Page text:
An aging starlet with seven marriages behind her generously offers the rights to her memoir to an inexperienced writer—at a heartbreaking cost. Monique Grant is stunned when Hollywood legend Evelyn Hugo grants an exclusive interview to her over more seasoned journalists, but when she's also chosen to publish Evelyn's final confessions after her death, she learns that the 79-year-old actress has enough life experience for them both. Growing up poor in Hell's Kitchen, young Evelyn Herrera trades her virginity for a ride to Hollywood, changes her name, and climbs the rungs of the entertainment-industry ladder one husband at a time until she hits Oscar gold. To write her off as being calculating and fickle would leave out the difficulty of being a woman, especially a woman of color, trying to get by in the late 1950s without a man's blessing. Evelyn plays up her bombshell figure and hides her Cuban roots by dying her hair blonde—the first of many lies she'll have to te ll over the course of her life to prove to the world that she deserves her place in the spotlight. She's unapologetically ambitious but not without remorse. Which of her seven husbands was her true love? Why did she choose Monique to tell her story? Evelyn recounts her failures and triumphs in chronological order, one husband at a time, with a few breaks for Monique to report back to her editor. The celebrity tell-all style is a departure from Reid's (One True Loves, 2016, etc.) previous books, but Evelyn Hugo is a character who can demand top billing. When asked if it bothers her that "all anyone talks about when they talk about you are the seven husbands of Evelyn Hugo," she says no: "Because they are just husbands. I am Evelyn Hugo." Reid's heroine reveals her darkest secrets as if she were wiping off makeup at the end of the night—a celebration of human frailty that speaks to the Marilyn Monroe and Elizabeth Taylor in us all. Copyright Kirkus 2017 Kirkus/BPI Communications. All rights reserved.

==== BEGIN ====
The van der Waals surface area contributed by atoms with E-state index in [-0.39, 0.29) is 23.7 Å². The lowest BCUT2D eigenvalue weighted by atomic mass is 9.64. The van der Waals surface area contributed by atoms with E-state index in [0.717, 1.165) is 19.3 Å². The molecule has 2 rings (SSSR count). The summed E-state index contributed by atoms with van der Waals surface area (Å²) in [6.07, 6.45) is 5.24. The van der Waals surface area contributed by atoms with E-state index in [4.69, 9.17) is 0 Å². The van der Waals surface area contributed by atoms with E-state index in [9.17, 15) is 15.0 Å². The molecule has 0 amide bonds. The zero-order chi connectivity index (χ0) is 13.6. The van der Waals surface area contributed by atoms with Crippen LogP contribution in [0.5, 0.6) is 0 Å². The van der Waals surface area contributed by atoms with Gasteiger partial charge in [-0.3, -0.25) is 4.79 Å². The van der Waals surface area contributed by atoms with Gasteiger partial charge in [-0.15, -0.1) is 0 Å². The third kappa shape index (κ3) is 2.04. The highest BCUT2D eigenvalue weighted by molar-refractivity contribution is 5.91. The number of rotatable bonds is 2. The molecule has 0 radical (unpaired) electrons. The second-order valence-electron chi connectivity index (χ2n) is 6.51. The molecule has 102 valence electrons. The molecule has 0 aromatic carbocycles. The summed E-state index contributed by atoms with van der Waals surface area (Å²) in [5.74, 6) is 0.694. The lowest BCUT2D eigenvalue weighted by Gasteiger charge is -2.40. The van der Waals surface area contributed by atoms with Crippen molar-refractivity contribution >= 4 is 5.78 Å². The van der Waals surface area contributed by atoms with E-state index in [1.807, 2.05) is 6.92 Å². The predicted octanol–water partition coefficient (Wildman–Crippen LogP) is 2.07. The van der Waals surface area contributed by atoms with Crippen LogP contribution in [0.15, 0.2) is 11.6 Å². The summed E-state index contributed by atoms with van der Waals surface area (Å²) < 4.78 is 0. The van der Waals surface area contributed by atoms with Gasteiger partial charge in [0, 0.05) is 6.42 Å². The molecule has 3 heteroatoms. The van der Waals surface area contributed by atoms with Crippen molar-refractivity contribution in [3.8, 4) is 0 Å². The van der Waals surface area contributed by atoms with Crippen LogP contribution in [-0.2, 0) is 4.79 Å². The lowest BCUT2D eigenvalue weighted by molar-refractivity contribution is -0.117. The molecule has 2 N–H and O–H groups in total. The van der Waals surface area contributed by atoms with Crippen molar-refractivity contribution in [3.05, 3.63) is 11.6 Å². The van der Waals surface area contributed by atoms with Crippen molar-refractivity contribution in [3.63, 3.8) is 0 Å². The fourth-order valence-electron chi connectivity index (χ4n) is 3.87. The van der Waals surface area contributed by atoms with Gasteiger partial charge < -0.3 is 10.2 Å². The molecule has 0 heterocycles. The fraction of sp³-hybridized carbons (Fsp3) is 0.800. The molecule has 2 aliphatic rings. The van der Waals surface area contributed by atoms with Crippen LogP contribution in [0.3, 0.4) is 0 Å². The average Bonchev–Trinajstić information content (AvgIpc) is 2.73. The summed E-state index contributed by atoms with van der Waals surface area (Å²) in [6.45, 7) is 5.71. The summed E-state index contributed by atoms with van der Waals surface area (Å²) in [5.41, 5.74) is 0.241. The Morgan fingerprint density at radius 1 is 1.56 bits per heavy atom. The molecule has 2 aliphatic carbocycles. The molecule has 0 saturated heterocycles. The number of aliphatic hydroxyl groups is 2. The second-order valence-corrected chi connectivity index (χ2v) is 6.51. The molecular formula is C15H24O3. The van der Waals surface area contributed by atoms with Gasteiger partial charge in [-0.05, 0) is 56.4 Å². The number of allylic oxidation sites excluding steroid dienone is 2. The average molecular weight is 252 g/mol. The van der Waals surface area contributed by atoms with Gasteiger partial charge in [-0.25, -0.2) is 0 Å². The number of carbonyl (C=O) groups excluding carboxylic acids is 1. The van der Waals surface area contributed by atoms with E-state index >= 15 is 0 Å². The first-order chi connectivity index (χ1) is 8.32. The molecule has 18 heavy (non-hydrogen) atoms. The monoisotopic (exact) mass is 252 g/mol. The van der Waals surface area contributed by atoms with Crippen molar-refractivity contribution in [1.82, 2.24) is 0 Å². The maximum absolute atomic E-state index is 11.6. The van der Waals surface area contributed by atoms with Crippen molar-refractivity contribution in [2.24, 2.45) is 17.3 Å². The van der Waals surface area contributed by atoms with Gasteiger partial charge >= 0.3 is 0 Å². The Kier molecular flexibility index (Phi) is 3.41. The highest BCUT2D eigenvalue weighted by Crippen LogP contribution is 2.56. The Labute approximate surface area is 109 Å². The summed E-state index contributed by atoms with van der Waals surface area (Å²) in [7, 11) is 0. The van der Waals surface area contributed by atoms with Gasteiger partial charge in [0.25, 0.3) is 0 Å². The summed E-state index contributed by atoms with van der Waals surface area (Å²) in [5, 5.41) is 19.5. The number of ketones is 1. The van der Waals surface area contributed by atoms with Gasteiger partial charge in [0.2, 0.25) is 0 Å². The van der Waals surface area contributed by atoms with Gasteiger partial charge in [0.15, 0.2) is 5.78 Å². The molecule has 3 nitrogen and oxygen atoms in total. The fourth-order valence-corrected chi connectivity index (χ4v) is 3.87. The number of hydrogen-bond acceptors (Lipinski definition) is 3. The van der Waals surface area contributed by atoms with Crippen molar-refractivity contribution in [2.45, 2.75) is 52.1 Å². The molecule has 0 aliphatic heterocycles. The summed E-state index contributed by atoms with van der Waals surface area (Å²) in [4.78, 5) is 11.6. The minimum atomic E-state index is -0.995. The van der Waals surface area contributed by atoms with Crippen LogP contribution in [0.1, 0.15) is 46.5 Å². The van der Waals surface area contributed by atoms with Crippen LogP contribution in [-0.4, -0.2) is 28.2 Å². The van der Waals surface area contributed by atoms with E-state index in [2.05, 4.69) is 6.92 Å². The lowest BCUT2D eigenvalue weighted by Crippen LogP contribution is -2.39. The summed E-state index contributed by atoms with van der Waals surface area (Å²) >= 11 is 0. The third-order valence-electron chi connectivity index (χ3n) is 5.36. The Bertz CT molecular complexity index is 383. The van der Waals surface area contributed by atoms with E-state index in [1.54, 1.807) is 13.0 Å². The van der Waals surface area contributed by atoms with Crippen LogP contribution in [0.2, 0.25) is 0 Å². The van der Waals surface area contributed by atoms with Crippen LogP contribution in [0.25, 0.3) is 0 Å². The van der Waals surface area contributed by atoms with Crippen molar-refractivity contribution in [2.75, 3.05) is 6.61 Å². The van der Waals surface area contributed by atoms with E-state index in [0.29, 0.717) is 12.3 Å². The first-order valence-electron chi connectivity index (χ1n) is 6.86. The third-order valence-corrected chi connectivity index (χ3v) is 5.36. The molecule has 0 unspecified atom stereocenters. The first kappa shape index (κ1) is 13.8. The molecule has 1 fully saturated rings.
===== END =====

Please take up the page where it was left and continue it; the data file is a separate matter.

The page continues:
Reid (One True Loves, 2016) knows how to tug at heart strings with unusual tales of finding real and lasting love. Here she goes in a different direction, evoking emotion in all new ways. Former Hollywood A-lister Evelyn Hugo is finally going public with the story of her seven husbands, ready to reveal the love of her life, so she calls in journalist Monique Grant to write her coveted biography. Stunned and thrilled to be given such a big project, Monique begins recording Evelyn’s secrets, but she soon wonders if Evelyn’s past comes closer to her own than she’d realized, and the reveal of Evelyn’s great love may not be Evelyn’s only surprise. Much of the novel is in Evelyn’s voice, narrating her story to Monique with inflection and dialogue in a way that doesn’t feel quite realistic. Yet this is a minor flaw when the reader is so captivated by old Hollywood glamour, intriguing and complex characters, and Reid’s unsurpassed ability to leave her audience reaching for a hankie. An utterly unique take on what truly makes a family. Copyright 2018 Booklist Reviews.
Adored movie icon Evelyn Hugo is finally ready to tell her story, and does she have a story to tell. Born to Cuban immigrants in New York's Hell's Kitchen neighborhood, Evelyn remade herself into a classic Hollywood beauty, marrying seven men along the way. First there was Eddie, the man who brought her to Los Angeles; then there was Don, an abuser; then Mick; and then Rex—but everyone knows that the true love of her life was Harry Cameron, who had been with her through thick and thin. But as Monique, her biographer, uncovers more of her past, she finds that the heart of Evelyn's love life doesn't involve men at all. Willing to use her looks and her body to advance her career, Evelyn may know that some of her actions were wrong, but she doesn't feel any guilt for her past. VERDICT Jenkins (One True Loves) has crafted another tale sure to appeal to fans of women's fiction, Susan Meissner, and Beatriz Williams.—Jennifer Mills, Shorewood-Troy Lib., IL Copyright 2017 Library Journal.